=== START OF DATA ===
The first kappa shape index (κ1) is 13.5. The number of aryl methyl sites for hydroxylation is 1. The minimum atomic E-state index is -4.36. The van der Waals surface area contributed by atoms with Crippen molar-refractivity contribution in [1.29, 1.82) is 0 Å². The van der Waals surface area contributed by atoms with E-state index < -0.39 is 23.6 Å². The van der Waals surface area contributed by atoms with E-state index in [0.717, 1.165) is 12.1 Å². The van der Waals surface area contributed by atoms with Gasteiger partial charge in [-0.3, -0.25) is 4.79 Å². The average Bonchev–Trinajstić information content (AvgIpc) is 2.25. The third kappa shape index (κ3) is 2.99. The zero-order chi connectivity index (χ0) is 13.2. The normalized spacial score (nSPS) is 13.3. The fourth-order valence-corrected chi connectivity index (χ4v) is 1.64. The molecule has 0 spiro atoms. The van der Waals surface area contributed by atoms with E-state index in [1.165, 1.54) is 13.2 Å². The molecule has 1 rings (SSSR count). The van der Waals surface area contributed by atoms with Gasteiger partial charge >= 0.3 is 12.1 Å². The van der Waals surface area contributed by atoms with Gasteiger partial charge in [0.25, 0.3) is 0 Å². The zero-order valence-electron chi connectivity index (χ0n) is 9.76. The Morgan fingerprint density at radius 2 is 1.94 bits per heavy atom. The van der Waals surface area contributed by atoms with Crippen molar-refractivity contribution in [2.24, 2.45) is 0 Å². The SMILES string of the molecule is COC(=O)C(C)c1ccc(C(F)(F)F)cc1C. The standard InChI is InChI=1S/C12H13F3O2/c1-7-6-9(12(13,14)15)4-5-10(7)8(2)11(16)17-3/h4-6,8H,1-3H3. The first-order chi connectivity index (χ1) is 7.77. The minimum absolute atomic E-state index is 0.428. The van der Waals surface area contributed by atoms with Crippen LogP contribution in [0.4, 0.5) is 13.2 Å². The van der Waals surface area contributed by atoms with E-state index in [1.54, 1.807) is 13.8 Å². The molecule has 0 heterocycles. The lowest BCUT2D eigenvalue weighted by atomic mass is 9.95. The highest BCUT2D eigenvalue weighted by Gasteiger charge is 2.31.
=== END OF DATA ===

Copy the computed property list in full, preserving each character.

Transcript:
The first kappa shape index (κ1) is 13.5. The number of aryl methyl sites for hydroxylation is 1. The minimum atomic E-state index is -4.36. The van der Waals surface area contributed by atoms with Crippen molar-refractivity contribution in [1.29, 1.82) is 0 Å². The van der Waals surface area contributed by atoms with E-state index < -0.39 is 23.6 Å². The van der Waals surface area contributed by atoms with E-state index in [0.717, 1.165) is 12.1 Å². The van der Waals surface area contributed by atoms with Gasteiger partial charge in [-0.3, -0.25) is 4.79 Å². The average Bonchev–Trinajstić information content (AvgIpc) is 2.25. The third kappa shape index (κ3) is 2.99. The zero-order chi connectivity index (χ0) is 13.2. The normalized spacial score (nSPS) is 13.3. The fourth-order valence-corrected chi connectivity index (χ4v) is 1.64. The molecule has 0 spiro atoms. The van der Waals surface area contributed by atoms with E-state index in [1.165, 1.54) is 13.2 Å². The molecule has 1 rings (SSSR count). The van der Waals surface area contributed by atoms with Gasteiger partial charge >= 0.3 is 12.1 Å². The van der Waals surface area contributed by atoms with Gasteiger partial charge in [0.25, 0.3) is 0 Å². The zero-order valence-electron chi connectivity index (χ0n) is 9.76. The Morgan fingerprint density at radius 2 is 1.94 bits per heavy atom. The van der Waals surface area contributed by atoms with Crippen molar-refractivity contribution in [2.24, 2.45) is 0 Å². The SMILES string of the molecule is COC(=O)C(C)c1ccc(C(F)(F)F)cc1C. The standard InChI is InChI=1S/C12H13F3O2/c1-7-6-9(12(13,14)15)4-5-10(7)8(2)11(16)17-3/h4-6,8H,1-3H3. The first-order chi connectivity index (χ1) is 7.77. The minimum absolute atomic E-state index is 0.428. The van der Waals surface area contributed by atoms with Crippen LogP contribution in [0.4, 0.5) is 13.2 Å². The van der Waals surface area contributed by atoms with E-state index in [1.54, 1.807) is 13.8 Å². The molecule has 0 heterocycles. The lowest BCUT2D eigenvalue weighted by atomic mass is 9.95. The highest BCUT2D eigenvalue weighted by Gasteiger charge is 2.31.